Artists to Explore:
- Johannes Itten
- Marcel Breuer
- Ludwig Miles van der Rohe
- Laszlo Moholy-Nagy
Johannes Itten was born in Washseldorn Switzerland on November 11, 1888. His father was a teacher and Itten followed in his steps for a time–working for both primary and secondary schools and studying math and science. After spending time abroad though he decided he would much rather be a painter. He then had art training with Adolf Hölzel and worked with other artists in Stuttgart. After, he moved to Vienna and was inspired by and his peers. Through these peers/close friends, he was introduced to Walter Gropius, who invited him to teach at the Bauhaus in Weimar. Itten taught there from 1919 to 1923. While teaching he developed his own “universal doctrine for design” which he taught to his students. Itten worked alongside Gerhard Marcks, Lyonel Feininger, Georg Muche, Oskar Schlemmer, Lothar Schreyer, Paul Klee and Wassily Kandinsky. In 1926, Itten founded a school of his own for painters, printmakers, photographers, and architects. While working at his school in Berlin he also worked for the Krefeld School of Textile Design. He led this lifestyle until 1938 when he moved to the Netherlands and became director of the Museum of Arts and Crafts in Zurich and affliated with its connected school. His painting career was put on hold for a time while working here because he was so busy teaching, lecturing, and organising exhibits. He picked his painting career back up upon retiring. He also made his knowledge available for years to come by writing several books. He was additionally awarded a honorary doctorate and many art awards. He died in Zurich on March 25, 1967.
BAUHAUS AND ITTEN
Itten was a large part of the Bauhaus movement through his teachings at the various schools. The movement really wanted to focus on the way art was being teached and Itten followed that workshop vs structured classical instruction teaching style.
DESCRIPTION OF MEDIA, TECHNIQUE, AND INFLUENCE
Unfortunately, not much is known about Itten’s work except that it was largely influenced by color theory and form. Itten’s career was focused much more so on teaching than his paintings. As for media, he worked with paint (tempra and oil), a variety of drawing mediums, and printmaking methods such as lithographs and screenprints .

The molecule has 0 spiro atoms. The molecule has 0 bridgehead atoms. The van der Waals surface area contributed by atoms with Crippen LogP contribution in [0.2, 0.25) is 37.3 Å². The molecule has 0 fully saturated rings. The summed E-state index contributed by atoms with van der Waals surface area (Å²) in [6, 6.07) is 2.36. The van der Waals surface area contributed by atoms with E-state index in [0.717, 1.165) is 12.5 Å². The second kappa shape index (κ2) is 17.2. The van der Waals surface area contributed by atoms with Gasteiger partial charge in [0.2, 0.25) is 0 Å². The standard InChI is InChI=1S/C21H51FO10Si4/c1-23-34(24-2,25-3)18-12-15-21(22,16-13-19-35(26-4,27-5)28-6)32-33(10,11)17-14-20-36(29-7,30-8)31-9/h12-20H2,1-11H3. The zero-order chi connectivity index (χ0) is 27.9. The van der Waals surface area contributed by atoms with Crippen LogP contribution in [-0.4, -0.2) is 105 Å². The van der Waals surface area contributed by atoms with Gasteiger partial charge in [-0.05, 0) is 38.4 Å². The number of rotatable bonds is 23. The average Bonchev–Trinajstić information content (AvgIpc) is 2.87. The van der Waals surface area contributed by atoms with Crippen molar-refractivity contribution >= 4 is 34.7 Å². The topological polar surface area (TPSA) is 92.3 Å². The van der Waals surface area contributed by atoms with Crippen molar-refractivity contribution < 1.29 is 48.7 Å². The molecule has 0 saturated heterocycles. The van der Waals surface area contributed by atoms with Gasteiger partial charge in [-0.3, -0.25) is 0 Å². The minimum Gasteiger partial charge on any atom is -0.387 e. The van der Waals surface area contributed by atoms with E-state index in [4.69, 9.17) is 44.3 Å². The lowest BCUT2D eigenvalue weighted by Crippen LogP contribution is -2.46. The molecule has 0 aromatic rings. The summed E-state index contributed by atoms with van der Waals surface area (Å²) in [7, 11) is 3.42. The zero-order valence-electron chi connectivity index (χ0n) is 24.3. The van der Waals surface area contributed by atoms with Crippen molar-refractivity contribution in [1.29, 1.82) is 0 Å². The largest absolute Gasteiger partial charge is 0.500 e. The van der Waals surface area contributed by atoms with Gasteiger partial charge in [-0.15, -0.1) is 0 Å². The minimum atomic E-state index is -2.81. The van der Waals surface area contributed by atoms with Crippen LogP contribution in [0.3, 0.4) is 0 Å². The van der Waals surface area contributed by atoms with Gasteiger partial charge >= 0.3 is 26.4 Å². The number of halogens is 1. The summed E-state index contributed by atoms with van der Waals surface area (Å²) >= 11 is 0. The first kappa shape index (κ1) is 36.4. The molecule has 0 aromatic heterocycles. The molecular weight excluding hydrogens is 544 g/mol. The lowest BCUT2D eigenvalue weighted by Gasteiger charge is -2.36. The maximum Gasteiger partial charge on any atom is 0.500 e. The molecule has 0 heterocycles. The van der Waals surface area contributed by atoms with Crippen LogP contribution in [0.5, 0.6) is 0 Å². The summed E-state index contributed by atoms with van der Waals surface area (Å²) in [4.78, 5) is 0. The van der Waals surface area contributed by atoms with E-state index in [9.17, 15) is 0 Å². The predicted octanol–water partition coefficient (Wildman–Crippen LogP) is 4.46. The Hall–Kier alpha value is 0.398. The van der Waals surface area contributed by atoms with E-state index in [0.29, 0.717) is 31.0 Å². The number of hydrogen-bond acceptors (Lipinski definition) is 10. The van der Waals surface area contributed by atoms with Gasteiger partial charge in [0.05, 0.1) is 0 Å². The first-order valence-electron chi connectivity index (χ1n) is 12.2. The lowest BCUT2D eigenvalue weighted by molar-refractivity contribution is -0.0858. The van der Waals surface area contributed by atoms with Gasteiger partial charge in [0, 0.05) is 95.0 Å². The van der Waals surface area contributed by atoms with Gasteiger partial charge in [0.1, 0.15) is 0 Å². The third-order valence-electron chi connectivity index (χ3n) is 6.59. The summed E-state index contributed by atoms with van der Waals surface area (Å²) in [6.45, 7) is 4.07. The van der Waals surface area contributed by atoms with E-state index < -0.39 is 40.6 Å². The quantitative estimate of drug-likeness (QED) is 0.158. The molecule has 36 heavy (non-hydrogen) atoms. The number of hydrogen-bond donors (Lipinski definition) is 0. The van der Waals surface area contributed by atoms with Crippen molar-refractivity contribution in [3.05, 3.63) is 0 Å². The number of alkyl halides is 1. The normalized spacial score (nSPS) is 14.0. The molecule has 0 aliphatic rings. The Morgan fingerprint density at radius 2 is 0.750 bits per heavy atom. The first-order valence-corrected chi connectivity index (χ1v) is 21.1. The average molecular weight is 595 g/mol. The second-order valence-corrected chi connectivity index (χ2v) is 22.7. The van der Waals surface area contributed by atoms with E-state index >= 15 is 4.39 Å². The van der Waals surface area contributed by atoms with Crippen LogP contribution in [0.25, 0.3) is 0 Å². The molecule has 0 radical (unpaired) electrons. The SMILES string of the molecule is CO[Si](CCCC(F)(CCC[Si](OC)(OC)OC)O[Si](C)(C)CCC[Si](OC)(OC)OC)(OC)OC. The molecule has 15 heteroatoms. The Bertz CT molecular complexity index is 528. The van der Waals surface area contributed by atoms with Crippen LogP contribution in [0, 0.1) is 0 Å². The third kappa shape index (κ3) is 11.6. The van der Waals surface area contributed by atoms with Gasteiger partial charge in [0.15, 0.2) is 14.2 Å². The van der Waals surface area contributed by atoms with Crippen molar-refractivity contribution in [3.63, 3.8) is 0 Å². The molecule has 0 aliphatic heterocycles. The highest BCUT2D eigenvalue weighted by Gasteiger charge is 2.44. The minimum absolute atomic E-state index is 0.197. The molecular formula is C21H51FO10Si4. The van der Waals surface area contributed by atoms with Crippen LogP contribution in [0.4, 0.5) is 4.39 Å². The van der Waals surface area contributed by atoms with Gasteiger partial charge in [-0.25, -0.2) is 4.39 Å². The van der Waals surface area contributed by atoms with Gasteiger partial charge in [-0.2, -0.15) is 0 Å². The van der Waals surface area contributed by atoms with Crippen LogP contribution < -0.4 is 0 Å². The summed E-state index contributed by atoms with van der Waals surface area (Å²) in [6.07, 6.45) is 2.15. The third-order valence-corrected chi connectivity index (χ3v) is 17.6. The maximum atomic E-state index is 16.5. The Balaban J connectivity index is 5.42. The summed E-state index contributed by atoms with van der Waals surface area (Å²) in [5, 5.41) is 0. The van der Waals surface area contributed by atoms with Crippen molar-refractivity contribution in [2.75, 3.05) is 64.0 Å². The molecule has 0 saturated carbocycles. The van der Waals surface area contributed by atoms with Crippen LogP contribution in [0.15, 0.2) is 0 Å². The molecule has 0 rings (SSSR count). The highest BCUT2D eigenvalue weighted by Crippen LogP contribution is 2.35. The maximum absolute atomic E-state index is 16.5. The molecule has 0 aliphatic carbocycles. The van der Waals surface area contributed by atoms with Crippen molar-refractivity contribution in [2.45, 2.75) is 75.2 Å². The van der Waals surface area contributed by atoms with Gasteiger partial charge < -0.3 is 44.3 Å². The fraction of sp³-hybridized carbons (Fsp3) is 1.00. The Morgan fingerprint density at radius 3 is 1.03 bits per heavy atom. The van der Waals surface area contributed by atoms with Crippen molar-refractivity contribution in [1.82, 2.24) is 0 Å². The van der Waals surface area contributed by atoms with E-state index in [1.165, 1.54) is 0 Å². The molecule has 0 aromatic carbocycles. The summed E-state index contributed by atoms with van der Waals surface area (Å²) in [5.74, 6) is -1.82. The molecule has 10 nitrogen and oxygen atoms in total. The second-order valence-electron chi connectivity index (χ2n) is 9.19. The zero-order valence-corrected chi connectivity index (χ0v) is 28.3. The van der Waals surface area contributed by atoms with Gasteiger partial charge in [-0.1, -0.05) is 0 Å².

A link to Itten’s strategies for color combinations: http://www.worqx.com/color/itten.htm
21ST CENTURY COMPARISON: Evariste Richer
Richer is comparable in the use of geometric, grid like, color presentation. Both artists combine and compare colors in various methods and distances of the color wheel.
I personally really enjoy the color blocking and use of shapes in Itten’s work. Especially the way they are made to look like a dimensional pattern like in “Farbforman und Struktuten” and also the way ninety degree angles were incorporated in his painting “Circles.” I also enjoy the various color wheel presentations. His color combinations are also very pleasing to me. Additionally, because I also have an interest in teaching art, I wish I could have attended some of his lectures or classes.
“Johannes Itten Biography.” Art Directory. N.p., n.d. Web. 24 Apr. 2014.
“ART TERMS.” MoMA.org. Oxford University Press, 2009. Web. 25 Apr. 2014.
“Geological Scale” 2009, Print on Paper, 270 x 480 cm
(not all information was available)
“Circles” 1916, tempera on canvas
“Farbformen und Struktuten” 1953, gouache, 41 x 31 cm
“Abstract Figures” 1949, goache, 32 x 49 cm
“Der Bachsänger (Helge Lindberg)” 1916, pastel (?)
“Farbenkugel in 7 Lichtstufen und 12 Tönen” 1921, lithograph, 47.3 x 32.1 cm
“Plakat für Ausstellung Baden-Baden” 1965, silkscreen, 48 x 35
“Häuser im Schwarzwald”